Saturday 19 January 2019

Guardiola accepts yellow ribbon charge

Manchester City manager Pep Guardiola. Photo: Martin Rickett/PA Wire
Manchester City manager Pep Guardiola. Photo: Martin Rickett/PA Wire

Jason Burt

Pep Guardiola has accepted an English Football Association charge over wearing a yellow ribbon in support of Catalan independence.

The Manchester City manager replied to the charge on Saturday and said he would not actively breach the FA regulations on kit and advertising in future.

However, Guardiola has not apologised and has made it clear that, while he will recognise the regulations and adhere to what is demanded by the FA, it does not mean he agrees with them. He can continue to wear the ribbon during matches as long as it is not visible.

Guardiola was charged by the FA after it was deemed he had breached the rules by continuing to wear the ribbon in support of Catalan activists who have been jailed. The FA said its rules prohibited "any political message" during games.

Guardiola did not make the yellow ribbon visible in City's recent Premier League matches against Arsenal and Chelsea. Instead, against Chelsea, the yellow symbol that Guardiola was wearing was the daffodil symbol in support of the Marie Curie charity.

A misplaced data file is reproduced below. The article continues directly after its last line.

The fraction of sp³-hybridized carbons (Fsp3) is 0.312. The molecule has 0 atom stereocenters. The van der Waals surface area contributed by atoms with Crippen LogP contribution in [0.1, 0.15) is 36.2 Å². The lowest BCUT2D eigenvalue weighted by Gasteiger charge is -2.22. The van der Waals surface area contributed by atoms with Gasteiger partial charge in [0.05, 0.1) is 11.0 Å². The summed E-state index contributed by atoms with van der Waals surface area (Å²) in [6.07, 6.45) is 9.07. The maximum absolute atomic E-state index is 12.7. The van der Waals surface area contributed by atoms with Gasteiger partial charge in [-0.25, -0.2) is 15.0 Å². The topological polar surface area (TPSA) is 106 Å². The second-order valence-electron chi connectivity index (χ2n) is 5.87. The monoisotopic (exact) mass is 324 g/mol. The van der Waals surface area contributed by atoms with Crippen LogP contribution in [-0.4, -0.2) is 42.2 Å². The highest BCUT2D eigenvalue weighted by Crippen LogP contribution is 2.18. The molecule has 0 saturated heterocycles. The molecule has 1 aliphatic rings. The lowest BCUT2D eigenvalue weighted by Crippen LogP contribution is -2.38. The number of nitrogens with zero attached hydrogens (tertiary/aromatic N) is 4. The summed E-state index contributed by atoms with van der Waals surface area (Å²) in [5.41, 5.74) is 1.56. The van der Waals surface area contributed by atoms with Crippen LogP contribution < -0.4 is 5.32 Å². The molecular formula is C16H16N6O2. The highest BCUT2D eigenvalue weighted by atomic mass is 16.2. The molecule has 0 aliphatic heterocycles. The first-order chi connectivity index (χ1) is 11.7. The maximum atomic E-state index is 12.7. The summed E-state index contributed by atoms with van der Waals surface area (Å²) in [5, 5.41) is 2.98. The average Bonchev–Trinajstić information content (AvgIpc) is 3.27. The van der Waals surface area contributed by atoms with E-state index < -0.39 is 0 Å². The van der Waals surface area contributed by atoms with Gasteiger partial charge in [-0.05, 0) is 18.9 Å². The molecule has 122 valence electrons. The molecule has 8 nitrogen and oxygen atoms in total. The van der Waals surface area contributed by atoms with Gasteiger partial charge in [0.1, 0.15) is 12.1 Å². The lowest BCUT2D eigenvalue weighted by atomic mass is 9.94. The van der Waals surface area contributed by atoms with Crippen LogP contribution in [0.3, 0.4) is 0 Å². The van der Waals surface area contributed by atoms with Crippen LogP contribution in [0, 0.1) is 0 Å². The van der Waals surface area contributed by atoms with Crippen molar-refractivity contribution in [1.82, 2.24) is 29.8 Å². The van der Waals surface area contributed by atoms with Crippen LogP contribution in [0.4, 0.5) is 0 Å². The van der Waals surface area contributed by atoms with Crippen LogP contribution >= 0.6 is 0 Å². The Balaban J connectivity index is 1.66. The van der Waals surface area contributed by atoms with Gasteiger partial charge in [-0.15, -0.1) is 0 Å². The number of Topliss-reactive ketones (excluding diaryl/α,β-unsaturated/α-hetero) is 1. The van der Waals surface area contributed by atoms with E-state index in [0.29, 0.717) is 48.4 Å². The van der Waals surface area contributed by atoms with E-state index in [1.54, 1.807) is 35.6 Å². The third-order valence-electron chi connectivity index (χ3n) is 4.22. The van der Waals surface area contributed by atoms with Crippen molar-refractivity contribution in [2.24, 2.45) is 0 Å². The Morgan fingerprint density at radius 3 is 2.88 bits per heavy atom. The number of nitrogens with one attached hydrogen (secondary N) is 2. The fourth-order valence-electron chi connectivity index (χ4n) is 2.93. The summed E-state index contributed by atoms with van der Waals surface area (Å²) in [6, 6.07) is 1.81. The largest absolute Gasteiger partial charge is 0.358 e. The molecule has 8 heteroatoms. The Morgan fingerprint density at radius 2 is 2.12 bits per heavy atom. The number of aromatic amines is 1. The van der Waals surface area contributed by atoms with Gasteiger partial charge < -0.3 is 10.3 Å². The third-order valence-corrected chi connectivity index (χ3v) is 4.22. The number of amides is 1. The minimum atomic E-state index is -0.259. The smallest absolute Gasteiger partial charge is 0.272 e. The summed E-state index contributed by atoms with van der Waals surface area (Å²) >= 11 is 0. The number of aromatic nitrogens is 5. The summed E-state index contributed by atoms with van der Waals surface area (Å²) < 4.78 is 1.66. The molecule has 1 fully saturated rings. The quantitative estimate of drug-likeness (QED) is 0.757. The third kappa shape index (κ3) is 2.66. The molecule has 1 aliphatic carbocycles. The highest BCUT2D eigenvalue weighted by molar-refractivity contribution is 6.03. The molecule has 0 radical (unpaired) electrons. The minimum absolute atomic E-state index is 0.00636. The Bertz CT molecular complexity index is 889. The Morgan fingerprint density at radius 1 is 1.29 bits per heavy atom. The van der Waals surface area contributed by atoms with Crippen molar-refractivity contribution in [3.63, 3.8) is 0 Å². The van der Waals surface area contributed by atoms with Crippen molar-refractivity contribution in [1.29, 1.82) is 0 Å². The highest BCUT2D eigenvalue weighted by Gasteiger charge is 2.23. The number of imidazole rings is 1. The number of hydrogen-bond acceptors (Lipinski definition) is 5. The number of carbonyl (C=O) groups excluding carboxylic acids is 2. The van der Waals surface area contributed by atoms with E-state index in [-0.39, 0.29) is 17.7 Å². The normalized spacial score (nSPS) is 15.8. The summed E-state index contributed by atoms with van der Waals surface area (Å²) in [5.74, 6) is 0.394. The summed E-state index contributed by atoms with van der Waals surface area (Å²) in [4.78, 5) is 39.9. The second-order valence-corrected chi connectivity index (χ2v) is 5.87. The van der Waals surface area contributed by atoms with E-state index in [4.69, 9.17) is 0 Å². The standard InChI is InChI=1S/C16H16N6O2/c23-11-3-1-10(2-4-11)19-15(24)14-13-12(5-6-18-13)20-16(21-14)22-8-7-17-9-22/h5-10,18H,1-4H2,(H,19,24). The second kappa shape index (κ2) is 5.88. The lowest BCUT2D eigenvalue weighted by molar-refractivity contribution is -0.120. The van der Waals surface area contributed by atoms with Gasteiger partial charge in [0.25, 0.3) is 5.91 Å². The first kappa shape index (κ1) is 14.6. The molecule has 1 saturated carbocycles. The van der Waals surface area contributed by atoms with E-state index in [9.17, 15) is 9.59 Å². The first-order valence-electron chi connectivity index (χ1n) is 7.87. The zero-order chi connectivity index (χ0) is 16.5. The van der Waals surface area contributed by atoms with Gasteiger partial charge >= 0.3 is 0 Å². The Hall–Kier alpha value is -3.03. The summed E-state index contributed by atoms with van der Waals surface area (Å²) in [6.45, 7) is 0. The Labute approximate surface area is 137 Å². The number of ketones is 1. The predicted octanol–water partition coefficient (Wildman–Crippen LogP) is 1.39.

He was charged after the ribbon was shown during City's FA Cup tie against Wigan Athletic but, even then, Guardiola attempted to cover the ribbon up under his jacket, only for it to become unzipped.

Guardiola argued that having received two warnings from the FA it was not as if he was actively flouting the rules. In his submission to the FA, Guardiola pointed out the FA's stance was not in line with other governing bodies. For example, Uefa has no problem with him wearing the yellow ribbon and he will continue to do so during Champions League matches.

Guardiola also highlighted the inconsistencies of the FA stance on poppies and the wearing of rainbow laces. He also argued the yellow ribbon did not constitute an offensive political symbol for right-minded people.

An independent commission will decide what action to take against him. (© Daily Telegraph, London)

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